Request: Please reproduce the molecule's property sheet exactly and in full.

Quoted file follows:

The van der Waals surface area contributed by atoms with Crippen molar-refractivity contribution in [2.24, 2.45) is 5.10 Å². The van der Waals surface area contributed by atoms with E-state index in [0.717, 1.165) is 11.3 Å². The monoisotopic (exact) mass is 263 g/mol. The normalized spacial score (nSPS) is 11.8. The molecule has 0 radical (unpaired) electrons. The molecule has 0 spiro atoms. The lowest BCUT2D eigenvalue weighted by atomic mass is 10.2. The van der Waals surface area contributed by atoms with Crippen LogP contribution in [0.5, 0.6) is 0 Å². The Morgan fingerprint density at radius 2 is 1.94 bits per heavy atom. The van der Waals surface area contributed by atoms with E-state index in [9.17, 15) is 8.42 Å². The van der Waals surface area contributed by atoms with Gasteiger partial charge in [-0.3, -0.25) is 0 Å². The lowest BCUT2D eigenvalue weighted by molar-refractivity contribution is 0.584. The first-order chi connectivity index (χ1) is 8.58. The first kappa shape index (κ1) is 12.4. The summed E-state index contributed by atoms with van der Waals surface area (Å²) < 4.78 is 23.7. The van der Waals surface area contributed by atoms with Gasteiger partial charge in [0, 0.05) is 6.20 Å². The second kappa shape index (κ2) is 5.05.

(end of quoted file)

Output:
The van der Waals surface area contributed by atoms with Crippen molar-refractivity contribution in [2.24, 2.45) is 5.10 Å². The van der Waals surface area contributed by atoms with E-state index in [0.717, 1.165) is 11.3 Å². The monoisotopic (exact) mass is 263 g/mol. The normalized spacial score (nSPS) is 11.8. The molecule has 0 radical (unpaired) electrons. The molecule has 0 spiro atoms. The lowest BCUT2D eigenvalue weighted by atomic mass is 10.2. The van der Waals surface area contributed by atoms with Crippen LogP contribution in [0.5, 0.6) is 0 Å². The Morgan fingerprint density at radius 2 is 1.94 bits per heavy atom. The van der Waals surface area contributed by atoms with E-state index in [9.17, 15) is 8.42 Å². The van der Waals surface area contributed by atoms with Gasteiger partial charge in [-0.3, -0.25) is 0 Å². The lowest BCUT2D eigenvalue weighted by molar-refractivity contribution is 0.584. The first-order chi connectivity index (χ1) is 8.58. The first kappa shape index (κ1) is 12.4. The summed E-state index contributed by atoms with van der Waals surface area (Å²) < 4.78 is 23.7. The van der Waals surface area contributed by atoms with Gasteiger partial charge in [0, 0.05) is 6.20 Å². The second kappa shape index (κ2) is 5.05.